2010 Spring Symposium
Mark A. Snyder
P.C. Rossin Assistant Professor
Department of Chemical Engineering
Bethlehem, PA 18015
Abstract – Despite the promise for deriving liquid hydrocarbon fuels and high-value chemicals from renewable cellulosic feedstocks, various technological challenges have stifled the rapid commercialization of the integrated biorefinery. The efficient and selective downstream processing of cellulose derivatives (e.g., hexose, fructose, glucose, etc.) exists as a formidable processing bottleneck. Owing to properties such as breadth of operating conditions, designable chemical selectivity, and recyclability, heterogeneous catalytic routes serve as an attractive means, in lieu of biological, thermochemical, and homogeneous ones, for efficient hydrothermal processing of sugary cellulose derivatives. Yet, hydrothermal instability of current catalytic supports opens exciting opportunities for the development of next-generation catalysts capable of meeting selectivity, efficiency, and stability needs of the future biorefinery.
This talk will highlight efforts to realize hydrothermally stable inorganic materials bearing multiscale, three-dimensionally ordered pore topology and tunable surface functionality. Specifically, it will focus on a hierarchical nanotemplating approach in which pre-formed inorganic nanoparticles are assembled into ordered colloidal crystal structures and employed as hard, sacrificial templates for both direct and indirect replica formation of various hydrothermally stable porous materials (e.g., carbon, titania, zeolite). The work is predicated upon the hypothesis that hard inorganic templates help resist pore collapse during structural coarsening or confined growth of inorganic replica materials, and that decoupling template formation and replication allows for precise and versatile engineering of the template, and thus the replica pore topology.
This talk will focus on various stages of hierarchical materials assembly, beginning with techniques for controlled synthesis of primary inorganic nanoparticle building units with nanometer resolution, and encompassing descriptions of their assembly into ordered porous structures, templating of higher-order porous materials, and realization of multiscale (e.g., micro-/mesoporous) porous substrates. Examples of materials that will be discussed include mono- and multi-layer colloidal crystal films, three-dimensionally ordered mesoporous (3DOm) carbon and titania replica particles and thin films, size-tunable, uniformly shaped zeolitic (i.e., silicalilte-1) nanocrystals, and 3DOm-imprinted single crystal zeolite particles. The resulting tunable porous materials hold exciting implications for applications ranging from catalysis to molecular separations, and simultaneous reaction-separations technologies.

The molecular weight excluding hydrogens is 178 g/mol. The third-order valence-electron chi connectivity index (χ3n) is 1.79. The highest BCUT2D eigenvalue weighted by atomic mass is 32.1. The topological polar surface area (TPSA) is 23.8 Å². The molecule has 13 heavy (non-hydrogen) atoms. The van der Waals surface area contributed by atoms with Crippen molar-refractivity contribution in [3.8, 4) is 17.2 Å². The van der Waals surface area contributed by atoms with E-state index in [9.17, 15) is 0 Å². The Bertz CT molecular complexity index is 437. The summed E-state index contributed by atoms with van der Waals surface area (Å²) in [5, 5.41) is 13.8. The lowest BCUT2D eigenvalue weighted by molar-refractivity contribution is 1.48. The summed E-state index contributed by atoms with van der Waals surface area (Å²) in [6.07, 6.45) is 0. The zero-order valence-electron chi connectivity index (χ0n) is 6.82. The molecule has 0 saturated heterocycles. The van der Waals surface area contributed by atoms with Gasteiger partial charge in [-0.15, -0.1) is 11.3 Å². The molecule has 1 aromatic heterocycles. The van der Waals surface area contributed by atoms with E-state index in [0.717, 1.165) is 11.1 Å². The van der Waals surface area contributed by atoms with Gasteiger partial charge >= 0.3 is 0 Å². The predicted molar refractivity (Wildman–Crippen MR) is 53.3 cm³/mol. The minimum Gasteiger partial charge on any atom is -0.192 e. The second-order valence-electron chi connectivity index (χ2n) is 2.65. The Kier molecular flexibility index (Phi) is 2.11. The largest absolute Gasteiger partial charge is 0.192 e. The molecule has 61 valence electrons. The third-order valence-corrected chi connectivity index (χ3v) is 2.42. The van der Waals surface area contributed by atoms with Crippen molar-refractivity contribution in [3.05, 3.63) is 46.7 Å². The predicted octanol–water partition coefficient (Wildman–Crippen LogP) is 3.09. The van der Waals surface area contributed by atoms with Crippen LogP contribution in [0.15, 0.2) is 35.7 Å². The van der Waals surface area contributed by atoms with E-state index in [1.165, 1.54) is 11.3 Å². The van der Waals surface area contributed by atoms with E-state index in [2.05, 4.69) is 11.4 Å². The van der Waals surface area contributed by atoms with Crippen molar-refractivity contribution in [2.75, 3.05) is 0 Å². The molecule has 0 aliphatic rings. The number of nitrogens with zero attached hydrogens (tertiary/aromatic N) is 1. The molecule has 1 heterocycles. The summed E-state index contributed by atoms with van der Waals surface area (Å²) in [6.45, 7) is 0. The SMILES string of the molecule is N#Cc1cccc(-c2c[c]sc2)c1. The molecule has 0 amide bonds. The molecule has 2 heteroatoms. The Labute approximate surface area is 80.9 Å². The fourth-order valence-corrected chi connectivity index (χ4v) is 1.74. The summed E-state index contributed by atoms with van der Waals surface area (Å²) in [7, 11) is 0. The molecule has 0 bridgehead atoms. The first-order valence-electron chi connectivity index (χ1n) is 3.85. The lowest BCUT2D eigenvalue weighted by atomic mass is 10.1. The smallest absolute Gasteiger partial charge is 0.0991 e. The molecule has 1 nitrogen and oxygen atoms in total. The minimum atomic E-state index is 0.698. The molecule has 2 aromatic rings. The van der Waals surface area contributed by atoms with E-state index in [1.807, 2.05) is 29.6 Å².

Speaker’s Biography – Mark A. Snyder obtained his B.S in Chemical Engineering with highest honors from Lehigh University in 2000, and his Ph.D. in Chemical Engineering from the University of Delaware in 2006. His doctoral research on multiscale modeling of molecular transport in polycrystalline zeolite membranes was recognized with an American Institute of Chemical Engineers (AIChE) Graduate Research Award in 2005. During his doctoral work, he was also awarded the T.W. Fraser and Shirley Russell Teaching Fellowship (2004), the Robert L. Pigford Teaching Assistant Award (2003), and the Robert L. Pigford Graduate Fellowship (2000). Snyder carried out post-doctoral research in the Department of Chemical Engineering and Materials Science at the University of Minnesota from 2006-2008, investigating the benign synthesis of metal oxide nanoparticles and their assembly into mono- to multi-layer porous thin films, permselective encapsulation of living cells towards novel therapeutics, and formation of replica porous structures. Snyder joined Lehigh University’s Department of Chemical Engineering in August 2008 as an Assistant Professor, and was awarded a P.C. Rossin Assistant Professorship in June 2009, a position that he will hold through 2011. At Lehigh, Snyder’s Porous and Functionalized Nanomaterials Lab focuses on the rational design and engineering of functionalized inorganic nanoparticles and porous materials primarily for catalysis, membrane-based separations, and integrated reaction-separation technologies spanning applications in biofuels, renewable chemicals, dye-sensitized solar cells, and carbon capture.